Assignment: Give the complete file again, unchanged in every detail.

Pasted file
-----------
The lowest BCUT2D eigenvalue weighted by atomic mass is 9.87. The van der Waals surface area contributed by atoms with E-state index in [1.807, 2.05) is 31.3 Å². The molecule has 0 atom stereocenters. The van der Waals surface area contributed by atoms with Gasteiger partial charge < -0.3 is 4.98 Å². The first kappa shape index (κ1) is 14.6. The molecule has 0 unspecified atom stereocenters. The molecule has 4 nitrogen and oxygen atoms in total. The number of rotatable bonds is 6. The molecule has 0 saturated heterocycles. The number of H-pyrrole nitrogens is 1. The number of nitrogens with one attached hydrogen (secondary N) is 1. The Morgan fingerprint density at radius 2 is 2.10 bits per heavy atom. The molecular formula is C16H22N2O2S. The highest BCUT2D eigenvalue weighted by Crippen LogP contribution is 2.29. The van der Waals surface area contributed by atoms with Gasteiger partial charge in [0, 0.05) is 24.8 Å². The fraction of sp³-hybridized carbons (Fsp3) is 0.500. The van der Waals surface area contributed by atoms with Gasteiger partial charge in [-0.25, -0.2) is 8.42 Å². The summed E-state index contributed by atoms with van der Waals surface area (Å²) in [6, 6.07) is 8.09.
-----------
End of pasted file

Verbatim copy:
The lowest BCUT2D eigenvalue weighted by atomic mass is 9.87. The van der Waals surface area contributed by atoms with E-state index in [1.807, 2.05) is 31.3 Å². The molecule has 0 atom stereocenters. The van der Waals surface area contributed by atoms with Gasteiger partial charge < -0.3 is 4.98 Å². The first kappa shape index (κ1) is 14.6. The molecule has 0 unspecified atom stereocenters. The molecule has 4 nitrogen and oxygen atoms in total. The number of rotatable bonds is 6. The molecule has 0 saturated heterocycles. The number of H-pyrrole nitrogens is 1. The number of nitrogens with one attached hydrogen (secondary N) is 1. The Morgan fingerprint density at radius 2 is 2.10 bits per heavy atom. The molecular formula is C16H22N2O2S. The highest BCUT2D eigenvalue weighted by Crippen LogP contribution is 2.29. The van der Waals surface area contributed by atoms with Gasteiger partial charge in [0, 0.05) is 24.8 Å². The fraction of sp³-hybridized carbons (Fsp3) is 0.500. The van der Waals surface area contributed by atoms with Gasteiger partial charge in [-0.25, -0.2) is 8.42 Å². The summed E-state index contributed by atoms with van der Waals surface area (Å²) in [6, 6.07) is 8.09.